In other news we were camping on the side of the road early on in Yunnan when a light flashes on my tent late in the evening.  Then I hear voices and realize crap, we’ve been had.  I open up my tent pretty freaked out as it could be anyone out there and I am in a vulnerable position.  Then I see three policemen.  They said they wanted to help us as it was cold where we were and we should pack up in the shivering night and follow them to the police station to sleep.  I tried to politely decline over and over again but the officer didn’t quite get what I was saying.  Sometime later more people arrived by vehicle and it turned out they called over an English teacher to translate.  After examining my passport and asking if they could help in any way they all finally left.  It was sort of strange looking up from my tent and seeing about 6 or 7 people hovering around my tent.  I was really glad they didn’t make us leave from our spot because it was really freezing in the night. 

We are in Mohan which is the border town with Laos.  We enter Laos and one of my most favourite regions in the world, Southeast Asia, tomorrow! 

Oh and just to forewarn, there are a few pretty grotesque pictures below so if you do not like those types of pictures better stop reading.  Viewer discretion is advised… 

The delayering begins.  Real nice not to have to wear layers upon layers.  Now it is just shorts and a shirt.  

Me taking a breather in front of some nice scenery.

Me exhausted from a crappy day of cycling around Kunming.  We tried to get on the expressway but were caught by some police officers who told us to go back and take the side roads.  The side road G213 was complete crap.  Nonstop cracks and bumps everywhere.  Plus there were so many big dump trucks always driving by and polluting the air.  So I wasn’t having a good day as evidenced by this photo. 
Here is a stretch of crappy, muddy road on the G213.  It was literally a mud bath.  Had to walk this bit.  Seriously China needs to invest some money into their infrastructure and not just their highways.  They appeared to have built their side roads many years ago and then just leave them to rot with no proper maintenance whatsoever.  We do however see road workers at times jackhammering the roads and doing horrible patch work which in effect makes the roads worse off.  Good for nothing they are.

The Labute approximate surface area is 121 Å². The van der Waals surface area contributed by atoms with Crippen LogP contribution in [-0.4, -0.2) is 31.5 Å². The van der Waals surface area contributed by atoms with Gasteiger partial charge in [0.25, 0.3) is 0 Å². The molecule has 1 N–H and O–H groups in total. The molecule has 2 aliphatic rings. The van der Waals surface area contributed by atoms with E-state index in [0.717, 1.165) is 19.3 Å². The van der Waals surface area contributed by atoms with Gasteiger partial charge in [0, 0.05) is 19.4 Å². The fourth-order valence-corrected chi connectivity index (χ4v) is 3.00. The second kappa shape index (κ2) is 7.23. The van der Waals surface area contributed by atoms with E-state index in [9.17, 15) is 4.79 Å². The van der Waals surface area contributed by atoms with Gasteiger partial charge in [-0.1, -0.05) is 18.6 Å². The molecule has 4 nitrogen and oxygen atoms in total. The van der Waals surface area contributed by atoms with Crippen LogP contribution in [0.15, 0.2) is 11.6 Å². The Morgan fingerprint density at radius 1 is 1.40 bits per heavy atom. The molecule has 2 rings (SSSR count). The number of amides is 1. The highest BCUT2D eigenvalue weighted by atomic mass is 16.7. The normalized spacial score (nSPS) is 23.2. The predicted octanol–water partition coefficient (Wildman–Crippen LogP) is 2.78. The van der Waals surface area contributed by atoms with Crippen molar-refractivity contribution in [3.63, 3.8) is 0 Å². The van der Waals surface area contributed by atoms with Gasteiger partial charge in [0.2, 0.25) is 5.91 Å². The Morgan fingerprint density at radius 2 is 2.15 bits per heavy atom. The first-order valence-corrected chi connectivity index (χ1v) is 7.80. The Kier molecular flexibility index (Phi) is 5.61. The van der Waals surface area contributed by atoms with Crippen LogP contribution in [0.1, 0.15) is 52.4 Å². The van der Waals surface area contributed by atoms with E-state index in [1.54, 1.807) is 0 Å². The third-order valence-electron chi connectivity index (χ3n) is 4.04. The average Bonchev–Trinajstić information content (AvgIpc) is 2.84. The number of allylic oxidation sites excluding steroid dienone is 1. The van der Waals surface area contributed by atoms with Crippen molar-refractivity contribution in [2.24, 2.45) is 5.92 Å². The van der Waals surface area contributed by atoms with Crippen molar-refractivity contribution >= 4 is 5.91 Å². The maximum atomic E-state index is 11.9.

A lot of mornings as of late started off in the foggy mist much like this.  I don’t mind it since it cools me down now. 

In a town called Ninger I stopped for a food and drink stock up and stumbled upon a huge, happening bazaar.  I enjoy bazaars and browsing what is on offer.  I have only seen dog for sale once in China but never like this.  So this was quite surprising to see.

Larvae and huge insects for sale.  Guess they are supposed to be a tasty treat.  I’ll pass.

The most grotesque photo of all… me after falling off my bike. 

We have seen many flattened, dead snakes on the road in Yunnan but no live ones until we passed this dirt mound.  Just cycling along when a cobra pops out from one of those holes.  It hissed at us and then expanded its hood.  It was pretty cool.  Then it went back inside its small hole.  My research tells me it could have very well been a Chinese cobra.  Given we are now seeing large spiders, poisonous snakes and just thick jungle with little camping opportunities; we are hitting up hotels and guesthouses.  Probably will do this the rest of the way in Asia.    

Progress picture.  Me the following day of my tumble.  Still looks like I was mauled by a tiger but things are getting better. 

Typical Trevor fixated on his GPS not caring or bothered to look that there is an elephant behind him.  

Haven’t seen many cycling tourists in China (probably because this country is crap to cycle in).  However, the past few days we have been cycling with Paul, a British man who has been on the road for about 18 months.